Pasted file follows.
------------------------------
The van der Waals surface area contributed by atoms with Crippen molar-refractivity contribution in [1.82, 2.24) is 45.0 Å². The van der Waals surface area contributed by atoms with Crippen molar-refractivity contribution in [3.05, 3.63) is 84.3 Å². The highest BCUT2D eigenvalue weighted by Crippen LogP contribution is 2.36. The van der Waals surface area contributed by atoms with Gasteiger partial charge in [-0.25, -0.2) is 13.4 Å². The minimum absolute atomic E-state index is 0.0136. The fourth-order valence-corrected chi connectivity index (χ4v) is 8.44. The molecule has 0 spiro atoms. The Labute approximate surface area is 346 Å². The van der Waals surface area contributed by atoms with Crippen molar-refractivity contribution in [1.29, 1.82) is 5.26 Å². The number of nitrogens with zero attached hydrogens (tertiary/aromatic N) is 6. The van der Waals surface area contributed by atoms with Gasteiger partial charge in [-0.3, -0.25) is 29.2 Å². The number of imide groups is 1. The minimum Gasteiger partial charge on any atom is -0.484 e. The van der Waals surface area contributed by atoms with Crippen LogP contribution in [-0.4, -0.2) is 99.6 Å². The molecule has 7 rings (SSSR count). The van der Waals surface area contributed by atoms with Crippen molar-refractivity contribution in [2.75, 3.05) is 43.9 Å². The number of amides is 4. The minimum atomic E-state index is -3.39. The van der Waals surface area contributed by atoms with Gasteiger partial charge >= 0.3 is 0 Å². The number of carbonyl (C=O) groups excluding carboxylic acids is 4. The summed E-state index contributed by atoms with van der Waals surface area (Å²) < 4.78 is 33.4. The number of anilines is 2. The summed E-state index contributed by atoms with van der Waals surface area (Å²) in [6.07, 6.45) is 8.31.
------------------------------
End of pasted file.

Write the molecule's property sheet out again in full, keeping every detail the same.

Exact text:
The van der Waals surface area contributed by atoms with Crippen molar-refractivity contribution in [1.82, 2.24) is 45.0 Å². The van der Waals surface area contributed by atoms with Crippen molar-refractivity contribution in [3.05, 3.63) is 84.3 Å². The highest BCUT2D eigenvalue weighted by Crippen LogP contribution is 2.36. The van der Waals surface area contributed by atoms with Gasteiger partial charge in [-0.25, -0.2) is 13.4 Å². The minimum absolute atomic E-state index is 0.0136. The fourth-order valence-corrected chi connectivity index (χ4v) is 8.44. The molecule has 0 spiro atoms. The Labute approximate surface area is 346 Å². The van der Waals surface area contributed by atoms with Crippen molar-refractivity contribution in [1.29, 1.82) is 5.26 Å². The number of nitrogens with zero attached hydrogens (tertiary/aromatic N) is 6. The van der Waals surface area contributed by atoms with Gasteiger partial charge in [-0.3, -0.25) is 29.2 Å². The number of imide groups is 1. The minimum Gasteiger partial charge on any atom is -0.484 e. The van der Waals surface area contributed by atoms with Crippen LogP contribution in [-0.4, -0.2) is 99.6 Å². The molecule has 7 rings (SSSR count). The van der Waals surface area contributed by atoms with Crippen molar-refractivity contribution in [2.75, 3.05) is 43.9 Å². The number of amides is 4. The minimum atomic E-state index is -3.39. The van der Waals surface area contributed by atoms with Gasteiger partial charge >= 0.3 is 0 Å². The number of carbonyl (C=O) groups excluding carboxylic acids is 4. The summed E-state index contributed by atoms with van der Waals surface area (Å²) < 4.78 is 33.4. The number of anilines is 2. The summed E-state index contributed by atoms with van der Waals surface area (Å²) in [6.07, 6.45) is 8.31.